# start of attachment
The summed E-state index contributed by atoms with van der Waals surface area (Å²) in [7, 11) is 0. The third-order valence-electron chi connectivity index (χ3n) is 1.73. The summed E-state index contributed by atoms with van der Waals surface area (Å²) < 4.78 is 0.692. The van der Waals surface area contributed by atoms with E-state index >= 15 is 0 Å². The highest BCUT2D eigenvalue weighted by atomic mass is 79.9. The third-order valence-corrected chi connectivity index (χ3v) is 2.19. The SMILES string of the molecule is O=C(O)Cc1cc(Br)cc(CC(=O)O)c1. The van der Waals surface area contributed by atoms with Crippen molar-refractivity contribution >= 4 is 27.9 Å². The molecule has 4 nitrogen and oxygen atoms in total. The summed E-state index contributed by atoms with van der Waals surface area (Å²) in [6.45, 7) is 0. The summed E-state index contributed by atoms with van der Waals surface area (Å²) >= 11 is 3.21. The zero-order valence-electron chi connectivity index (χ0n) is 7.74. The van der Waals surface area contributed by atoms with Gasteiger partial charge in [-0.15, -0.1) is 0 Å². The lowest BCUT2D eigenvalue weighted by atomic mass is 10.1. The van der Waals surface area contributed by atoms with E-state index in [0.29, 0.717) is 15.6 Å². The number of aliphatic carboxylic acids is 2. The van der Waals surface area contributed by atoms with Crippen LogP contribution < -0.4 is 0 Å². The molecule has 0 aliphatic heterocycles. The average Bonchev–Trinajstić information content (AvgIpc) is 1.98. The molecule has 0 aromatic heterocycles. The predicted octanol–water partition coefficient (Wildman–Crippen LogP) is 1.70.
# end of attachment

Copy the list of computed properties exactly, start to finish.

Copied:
The summed E-state index contributed by atoms with van der Waals surface area (Å²) in [7, 11) is 0. The third-order valence-electron chi connectivity index (χ3n) is 1.73. The summed E-state index contributed by atoms with van der Waals surface area (Å²) < 4.78 is 0.692. The van der Waals surface area contributed by atoms with E-state index >= 15 is 0 Å². The highest BCUT2D eigenvalue weighted by atomic mass is 79.9. The third-order valence-corrected chi connectivity index (χ3v) is 2.19. The SMILES string of the molecule is O=C(O)Cc1cc(Br)cc(CC(=O)O)c1. The van der Waals surface area contributed by atoms with Crippen molar-refractivity contribution >= 4 is 27.9 Å². The molecule has 4 nitrogen and oxygen atoms in total. The summed E-state index contributed by atoms with van der Waals surface area (Å²) in [6.45, 7) is 0. The summed E-state index contributed by atoms with van der Waals surface area (Å²) >= 11 is 3.21. The zero-order valence-electron chi connectivity index (χ0n) is 7.74. The van der Waals surface area contributed by atoms with Gasteiger partial charge in [-0.15, -0.1) is 0 Å². The lowest BCUT2D eigenvalue weighted by atomic mass is 10.1. The van der Waals surface area contributed by atoms with E-state index in [0.29, 0.717) is 15.6 Å². The number of aliphatic carboxylic acids is 2. The van der Waals surface area contributed by atoms with Crippen LogP contribution < -0.4 is 0 Å². The molecule has 0 aliphatic heterocycles. The average Bonchev–Trinajstić information content (AvgIpc) is 1.98. The molecule has 0 aromatic heterocycles. The predicted octanol–water partition coefficient (Wildman–Crippen LogP) is 1.70.